The effectiveness of the National Weather Service (NWS) Ultraviolet Index (UVI) forecast is evaluated for one of the largest United States metropolitan areas that annually experiences exceedingly large dosages of ultraviolet (UV) radiation, Phoenix Arizona (AZ). Data were collected from Arizona Desert Testing LLC sited at Wittmann AZ, the Volkswagen Arizona Proving Grounds sited at Maricopa AZ and Atlas Material Testing Technology LLC, DSET Laboratories sited at New River AZ. In general, over 50% of the variance (r = 0.709) in UV radiation is shared between the datasets from the three independent facilities although the geographic distances between sites are relatively large. Overall correlations between the NWS UVI forecasts and the data from the three independent testing facilities are surprisingly weak when the annual cycle is removed from all datasets with less than 21% of the variance in UV data accounted for by the NWS UVI forecast. The lowest correspondence occurred during the summer months with June displaying the lowest correlations, often insignificant at the 0.05 level. To account for these lower correlations, we considered daily sky cover and air quality observations of particles with a diameter less than 10 μm (PM10). Our analyses suggest that large amounts of PM10 present during the late spring and early summer are a likely cause for low correspondence between the NWS UVI and UV data in June. Given the unexpectedly low overall correlations, optical depth may need to be better incorporated in the NWS UVI forecast process through pollution forecasts in order to increase the correspondence between the NWS UVI and actual UV irradiance.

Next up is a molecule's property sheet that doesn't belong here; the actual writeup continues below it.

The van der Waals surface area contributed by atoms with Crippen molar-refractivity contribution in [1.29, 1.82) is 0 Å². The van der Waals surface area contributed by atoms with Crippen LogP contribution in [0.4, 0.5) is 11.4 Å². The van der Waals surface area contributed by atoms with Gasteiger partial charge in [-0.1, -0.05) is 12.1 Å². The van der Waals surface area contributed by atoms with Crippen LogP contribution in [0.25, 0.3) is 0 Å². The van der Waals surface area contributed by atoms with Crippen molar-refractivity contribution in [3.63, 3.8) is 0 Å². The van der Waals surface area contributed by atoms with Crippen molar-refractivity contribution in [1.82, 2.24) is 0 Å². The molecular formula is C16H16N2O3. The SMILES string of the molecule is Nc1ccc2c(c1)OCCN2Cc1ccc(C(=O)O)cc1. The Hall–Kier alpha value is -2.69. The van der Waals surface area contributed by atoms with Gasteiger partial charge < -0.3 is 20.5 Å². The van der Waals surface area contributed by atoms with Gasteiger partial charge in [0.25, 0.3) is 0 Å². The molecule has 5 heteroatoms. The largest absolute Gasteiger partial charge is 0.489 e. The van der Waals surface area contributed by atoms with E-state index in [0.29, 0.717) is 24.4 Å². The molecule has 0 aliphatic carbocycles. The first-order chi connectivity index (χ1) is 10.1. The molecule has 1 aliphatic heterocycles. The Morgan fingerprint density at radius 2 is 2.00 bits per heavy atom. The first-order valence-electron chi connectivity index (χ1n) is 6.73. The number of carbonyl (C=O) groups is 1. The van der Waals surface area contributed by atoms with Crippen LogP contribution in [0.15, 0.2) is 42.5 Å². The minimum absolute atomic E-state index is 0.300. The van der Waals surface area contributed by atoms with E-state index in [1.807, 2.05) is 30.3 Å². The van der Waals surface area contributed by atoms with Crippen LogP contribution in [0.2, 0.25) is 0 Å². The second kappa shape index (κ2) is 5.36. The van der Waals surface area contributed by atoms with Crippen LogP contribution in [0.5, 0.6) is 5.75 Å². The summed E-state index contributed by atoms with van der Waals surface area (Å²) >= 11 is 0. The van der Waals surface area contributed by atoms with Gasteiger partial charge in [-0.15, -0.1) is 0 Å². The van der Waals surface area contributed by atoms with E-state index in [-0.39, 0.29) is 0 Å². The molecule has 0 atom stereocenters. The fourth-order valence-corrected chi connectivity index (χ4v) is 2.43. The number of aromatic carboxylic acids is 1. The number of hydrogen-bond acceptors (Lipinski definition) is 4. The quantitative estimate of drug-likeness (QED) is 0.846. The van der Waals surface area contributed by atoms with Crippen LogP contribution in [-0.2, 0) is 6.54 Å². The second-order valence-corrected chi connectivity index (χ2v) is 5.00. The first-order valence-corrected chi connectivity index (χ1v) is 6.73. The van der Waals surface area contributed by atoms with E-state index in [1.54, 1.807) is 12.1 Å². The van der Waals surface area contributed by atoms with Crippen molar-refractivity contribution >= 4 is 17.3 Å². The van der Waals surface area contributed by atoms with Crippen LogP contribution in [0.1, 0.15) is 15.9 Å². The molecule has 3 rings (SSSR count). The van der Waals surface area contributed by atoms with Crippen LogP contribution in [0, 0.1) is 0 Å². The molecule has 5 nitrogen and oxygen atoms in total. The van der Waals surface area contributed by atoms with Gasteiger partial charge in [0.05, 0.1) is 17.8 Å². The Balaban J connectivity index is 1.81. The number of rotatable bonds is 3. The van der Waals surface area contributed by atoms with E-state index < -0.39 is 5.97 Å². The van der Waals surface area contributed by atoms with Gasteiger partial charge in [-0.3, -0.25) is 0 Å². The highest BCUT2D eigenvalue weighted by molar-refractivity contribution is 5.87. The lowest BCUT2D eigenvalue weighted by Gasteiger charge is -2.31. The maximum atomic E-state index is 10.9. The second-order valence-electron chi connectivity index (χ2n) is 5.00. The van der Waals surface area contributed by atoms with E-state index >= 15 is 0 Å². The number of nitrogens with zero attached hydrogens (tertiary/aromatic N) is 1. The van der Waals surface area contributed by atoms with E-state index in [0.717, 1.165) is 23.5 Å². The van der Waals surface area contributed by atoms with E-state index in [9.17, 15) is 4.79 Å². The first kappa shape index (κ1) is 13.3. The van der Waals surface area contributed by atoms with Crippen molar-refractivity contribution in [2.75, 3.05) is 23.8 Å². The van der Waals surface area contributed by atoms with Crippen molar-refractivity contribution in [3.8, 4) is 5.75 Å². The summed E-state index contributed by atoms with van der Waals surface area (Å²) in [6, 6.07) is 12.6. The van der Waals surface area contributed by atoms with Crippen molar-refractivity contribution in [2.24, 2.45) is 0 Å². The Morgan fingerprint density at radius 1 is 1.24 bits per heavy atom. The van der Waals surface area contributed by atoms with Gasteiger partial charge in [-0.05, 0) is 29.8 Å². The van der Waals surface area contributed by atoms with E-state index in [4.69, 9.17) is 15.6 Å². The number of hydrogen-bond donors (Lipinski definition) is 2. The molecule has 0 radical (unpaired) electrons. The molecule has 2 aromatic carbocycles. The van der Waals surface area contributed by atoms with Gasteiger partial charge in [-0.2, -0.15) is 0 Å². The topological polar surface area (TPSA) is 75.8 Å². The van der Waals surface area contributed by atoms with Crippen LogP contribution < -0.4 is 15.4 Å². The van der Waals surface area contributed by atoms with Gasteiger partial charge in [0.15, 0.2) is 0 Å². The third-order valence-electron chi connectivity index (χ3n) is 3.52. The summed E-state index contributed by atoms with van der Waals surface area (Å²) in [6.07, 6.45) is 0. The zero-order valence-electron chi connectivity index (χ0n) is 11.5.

ASJC Scopus subject areas
- Atmospheric Science